A B C D E F G H I J K L M N O P Q R S T U V W X Y Z

Judgementalism

All religions teach that we should love one another; that we should seek out our own shortcomings before we presume to condemn the faults of others, that we must not consider ourselves superior to our neighbours! We must be careful not to exalt ourselves lest we be humiliated.
(‘Abdu’l-Bahá, Paris Talks, p. 147)


Let us therefore be humble, without prejudices, preferring others’ good to our own! Let us never say, ‘I am a believer but he is an infidel‘, ‘I am near to God, whilst he is an outcast‘. We can never know what will be the final judgment! Therefore let us help all who are in need of any kind of assistance. Let us teach the ignorant, and take care of the young child until he grows to maturity. When we find a person fallen into the depths of misery or sin we must be kind to him, take him by the hand, help him to regain his footing, his strength; we must guide him with love and tenderness, treat him as a friend not as an enemy.
(‘Abdu’l-Bahá, Paris Talks, p. 148)


Therefore, no one should glorify himself over another; no one should manifest pride or superiority toward another; no one should look upon another with scorn and contempt; and no one should deprive or oppress a fellow creature.
(‘Abdu’l-Bahá, The Promulgation of Universal Peace, p. 62)


We have no right to look upon any of our fellow-mortals as evil.
(‘Abdu’l-Bahá, Paris Talks, p. 148)


Who are we that we should judge? How shall we know who, in the sight of God, is the most upright man? God’s thoughts are not like our thoughts! How many men who have seemed saint-like to their friends have fallen into the greatest humiliation. Think of Judas Iscariot; he began well, but remember his end! On the other hand, Paul, the Apostle, was in his early life an enemy of Christ, whilst later he became His most faithful servant. How then can we flatter ourselves and despise others?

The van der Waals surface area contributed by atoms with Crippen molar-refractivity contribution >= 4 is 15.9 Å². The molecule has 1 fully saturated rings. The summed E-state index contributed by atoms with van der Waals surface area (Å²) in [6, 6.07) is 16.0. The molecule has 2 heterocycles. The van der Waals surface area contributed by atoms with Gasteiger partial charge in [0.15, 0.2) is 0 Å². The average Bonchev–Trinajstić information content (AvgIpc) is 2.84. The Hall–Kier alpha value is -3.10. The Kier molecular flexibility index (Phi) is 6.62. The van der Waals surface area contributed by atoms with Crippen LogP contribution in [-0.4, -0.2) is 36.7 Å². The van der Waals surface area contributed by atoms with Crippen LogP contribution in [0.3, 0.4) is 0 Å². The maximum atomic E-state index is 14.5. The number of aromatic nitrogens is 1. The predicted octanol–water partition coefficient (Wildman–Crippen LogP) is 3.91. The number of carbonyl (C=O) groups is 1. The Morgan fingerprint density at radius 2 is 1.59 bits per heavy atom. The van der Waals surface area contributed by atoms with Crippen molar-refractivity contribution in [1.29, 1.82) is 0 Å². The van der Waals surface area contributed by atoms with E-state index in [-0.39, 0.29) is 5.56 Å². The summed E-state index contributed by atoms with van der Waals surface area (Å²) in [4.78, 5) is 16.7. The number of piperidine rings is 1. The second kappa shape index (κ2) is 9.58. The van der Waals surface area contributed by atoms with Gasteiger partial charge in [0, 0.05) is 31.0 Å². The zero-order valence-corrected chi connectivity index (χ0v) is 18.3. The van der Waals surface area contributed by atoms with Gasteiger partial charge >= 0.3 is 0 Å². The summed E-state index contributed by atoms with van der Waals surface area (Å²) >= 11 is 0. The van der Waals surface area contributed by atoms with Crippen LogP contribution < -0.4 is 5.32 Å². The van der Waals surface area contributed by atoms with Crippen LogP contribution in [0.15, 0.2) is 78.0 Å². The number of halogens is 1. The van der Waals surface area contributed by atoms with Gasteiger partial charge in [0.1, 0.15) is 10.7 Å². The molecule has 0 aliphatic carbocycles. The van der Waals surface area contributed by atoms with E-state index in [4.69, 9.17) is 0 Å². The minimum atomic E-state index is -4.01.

(‘Abdu’l-Bahá, Paris Talks, p. 147)


… we denounce one another and plot each other’s ruin, and whenever we wish to put on a show of wisdom and learning, of virtue and godliness, we set about mocking and reviling this one and that. “The ideas of such a one,” we say, “are wide of the mark, and so-and-so’s behavior leaves much to be desired. The religious observances of Zayd are few and far between, and Amr is not firm in his faith. So-and-so’s opinions smack of Europe. Fundamentally, Blank thinks of nothing but his own name and fame. Last night when the congregation stood up to pray, the row was out of line …
(‘Abdu’l-Bahá, The Secret of Divine Civilization, p. 56-57)